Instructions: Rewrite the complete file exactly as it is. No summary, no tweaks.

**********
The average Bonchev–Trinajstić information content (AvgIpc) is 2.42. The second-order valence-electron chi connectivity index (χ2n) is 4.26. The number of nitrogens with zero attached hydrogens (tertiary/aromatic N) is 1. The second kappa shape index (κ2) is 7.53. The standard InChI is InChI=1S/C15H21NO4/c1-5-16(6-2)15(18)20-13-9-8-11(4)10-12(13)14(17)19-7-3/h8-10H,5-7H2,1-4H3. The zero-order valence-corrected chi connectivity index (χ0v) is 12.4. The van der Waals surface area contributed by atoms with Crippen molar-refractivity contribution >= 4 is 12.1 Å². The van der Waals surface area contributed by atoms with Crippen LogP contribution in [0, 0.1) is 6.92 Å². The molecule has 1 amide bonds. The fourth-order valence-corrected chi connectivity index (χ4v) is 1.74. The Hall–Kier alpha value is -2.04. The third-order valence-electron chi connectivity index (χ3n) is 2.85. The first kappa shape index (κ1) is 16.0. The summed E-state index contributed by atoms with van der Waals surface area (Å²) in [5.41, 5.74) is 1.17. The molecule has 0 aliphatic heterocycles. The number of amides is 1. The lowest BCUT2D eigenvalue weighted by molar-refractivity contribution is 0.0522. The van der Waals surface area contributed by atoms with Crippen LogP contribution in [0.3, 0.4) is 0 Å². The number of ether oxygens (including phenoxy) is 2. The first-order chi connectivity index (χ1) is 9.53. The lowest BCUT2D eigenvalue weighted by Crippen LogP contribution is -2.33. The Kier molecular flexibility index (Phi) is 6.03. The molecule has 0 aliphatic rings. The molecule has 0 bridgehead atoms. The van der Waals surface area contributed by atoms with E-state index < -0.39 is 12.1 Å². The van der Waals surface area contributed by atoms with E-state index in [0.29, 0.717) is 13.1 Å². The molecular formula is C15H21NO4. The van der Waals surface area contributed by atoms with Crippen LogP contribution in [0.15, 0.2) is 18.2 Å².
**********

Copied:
The average Bonchev–Trinajstić information content (AvgIpc) is 2.42. The second-order valence-electron chi connectivity index (χ2n) is 4.26. The number of nitrogens with zero attached hydrogens (tertiary/aromatic N) is 1. The second kappa shape index (κ2) is 7.53. The standard InChI is InChI=1S/C15H21NO4/c1-5-16(6-2)15(18)20-13-9-8-11(4)10-12(13)14(17)19-7-3/h8-10H,5-7H2,1-4H3. The zero-order valence-corrected chi connectivity index (χ0v) is 12.4. The van der Waals surface area contributed by atoms with Crippen molar-refractivity contribution >= 4 is 12.1 Å². The van der Waals surface area contributed by atoms with Crippen LogP contribution in [0, 0.1) is 6.92 Å². The molecule has 1 amide bonds. The fourth-order valence-corrected chi connectivity index (χ4v) is 1.74. The Hall–Kier alpha value is -2.04. The third-order valence-electron chi connectivity index (χ3n) is 2.85. The first kappa shape index (κ1) is 16.0. The summed E-state index contributed by atoms with van der Waals surface area (Å²) in [5.41, 5.74) is 1.17. The molecule has 0 aliphatic heterocycles. The number of amides is 1. The lowest BCUT2D eigenvalue weighted by molar-refractivity contribution is 0.0522. The van der Waals surface area contributed by atoms with Crippen LogP contribution in [0.3, 0.4) is 0 Å². The number of ether oxygens (including phenoxy) is 2. The first-order chi connectivity index (χ1) is 9.53. The lowest BCUT2D eigenvalue weighted by Crippen LogP contribution is -2.33. The Kier molecular flexibility index (Phi) is 6.03. The molecule has 0 aliphatic rings. The molecule has 0 bridgehead atoms. The van der Waals surface area contributed by atoms with E-state index < -0.39 is 12.1 Å². The van der Waals surface area contributed by atoms with E-state index in [0.29, 0.717) is 13.1 Å². The molecular formula is C15H21NO4. The van der Waals surface area contributed by atoms with Crippen LogP contribution in [0.15, 0.2) is 18.2 Å².